/// What You Can Learn About Online Shoppers by Watching Them
People who shop between midnight and 1 am are twice as likely to be fraudsters, according to aggregate retailer data from Sift Science . Shutterstock/ Andy Dean Photography (No, officer, don’t profile me — I swear I was just doing some relaxing retail therapy before drifting off to sleep.) While you can shop online from the seeming privacy of your home, many retailers are keeping track of your every move. And in aggregate, data about online shoppers show some interesting trends and habits that startups are emerging to track on behalf of retailers. This morning, I covered the launch of Sift Science , a brainy startup from ex-Googlers that’s applying machine learning to detect fraud patterns in online retail. Sift Science co-founder Brandon Ballinger told me that during beta testing with services like Airbnb and Uber, his company had observed a million different signals that flag any one buyer as a potential fraudster. For instance, beware of people who try to buy something with a Yahoo email account — they’re twice as likely as the norm to be fraudsters –but users of AOL and Outlook.com email domains are much more likely to be safe. In a similar vein, I recently met the founder of Commerce Sciences , Aviv Revach, whose company tries to apply behavioral science to increase sales on e-commerce sites. The company supplies a overlaid bar for online stores that is personalized based on observations about an individual user’s visit — for instance, browser type, mouse movement patterns and the specificity of a search term. “There’s so much that science knows about us that business doesn’t use,” Revach said. For example, he pointed to theories of “hedonic” versus “utilitarian” tendencies in consumer consumption, where it might be more effective to have an entirely different shopping experience for something fun versus something functional. More specifically, Commerce Sciences can recognize signals that a certain user at a certain time is more driven by sales, or more influenced by his or her friend’s opinions. Then it reformats the bar to push that angle.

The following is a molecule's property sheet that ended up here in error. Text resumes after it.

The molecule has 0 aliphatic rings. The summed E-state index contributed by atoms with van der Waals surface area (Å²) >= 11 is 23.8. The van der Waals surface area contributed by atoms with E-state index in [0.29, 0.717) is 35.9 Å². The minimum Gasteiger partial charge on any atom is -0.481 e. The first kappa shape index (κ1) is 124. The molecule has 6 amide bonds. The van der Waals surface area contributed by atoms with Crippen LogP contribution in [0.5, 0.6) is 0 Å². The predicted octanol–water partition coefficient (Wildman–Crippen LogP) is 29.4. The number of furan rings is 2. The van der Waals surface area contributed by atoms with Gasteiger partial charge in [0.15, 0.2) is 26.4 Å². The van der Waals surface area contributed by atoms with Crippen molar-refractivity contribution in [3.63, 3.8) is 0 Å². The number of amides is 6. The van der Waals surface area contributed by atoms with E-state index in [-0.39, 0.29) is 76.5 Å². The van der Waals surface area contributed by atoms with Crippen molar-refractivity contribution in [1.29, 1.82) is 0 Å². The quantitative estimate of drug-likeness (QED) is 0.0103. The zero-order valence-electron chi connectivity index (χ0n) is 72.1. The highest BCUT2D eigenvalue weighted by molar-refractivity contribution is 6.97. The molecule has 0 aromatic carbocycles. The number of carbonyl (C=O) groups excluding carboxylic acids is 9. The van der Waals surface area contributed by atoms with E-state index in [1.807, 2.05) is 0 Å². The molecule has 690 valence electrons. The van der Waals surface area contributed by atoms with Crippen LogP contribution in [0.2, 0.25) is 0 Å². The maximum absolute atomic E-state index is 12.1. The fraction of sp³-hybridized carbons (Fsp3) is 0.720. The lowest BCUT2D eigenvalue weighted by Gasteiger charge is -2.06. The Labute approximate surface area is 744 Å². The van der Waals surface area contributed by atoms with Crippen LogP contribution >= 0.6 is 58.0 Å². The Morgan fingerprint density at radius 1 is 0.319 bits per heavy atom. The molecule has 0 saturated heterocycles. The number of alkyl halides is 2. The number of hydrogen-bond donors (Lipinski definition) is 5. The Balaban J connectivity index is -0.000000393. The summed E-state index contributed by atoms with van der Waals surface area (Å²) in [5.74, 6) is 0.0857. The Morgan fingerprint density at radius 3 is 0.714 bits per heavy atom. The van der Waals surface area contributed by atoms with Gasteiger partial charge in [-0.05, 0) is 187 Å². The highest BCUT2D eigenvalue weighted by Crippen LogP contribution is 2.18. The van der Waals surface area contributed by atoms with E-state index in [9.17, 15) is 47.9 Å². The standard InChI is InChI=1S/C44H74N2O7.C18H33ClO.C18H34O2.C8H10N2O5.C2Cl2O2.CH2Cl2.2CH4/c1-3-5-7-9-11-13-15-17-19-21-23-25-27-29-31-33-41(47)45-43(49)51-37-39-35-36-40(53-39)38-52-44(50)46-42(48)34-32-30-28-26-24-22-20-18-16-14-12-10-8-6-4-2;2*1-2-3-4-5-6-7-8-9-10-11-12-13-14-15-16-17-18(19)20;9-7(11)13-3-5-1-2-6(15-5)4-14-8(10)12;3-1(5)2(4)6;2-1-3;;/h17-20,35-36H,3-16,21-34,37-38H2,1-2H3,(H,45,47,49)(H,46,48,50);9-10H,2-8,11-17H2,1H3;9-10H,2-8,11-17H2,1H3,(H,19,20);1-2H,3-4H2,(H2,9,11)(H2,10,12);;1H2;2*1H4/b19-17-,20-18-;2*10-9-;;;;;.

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What You Can Learn About Online Shoppers by Watching Them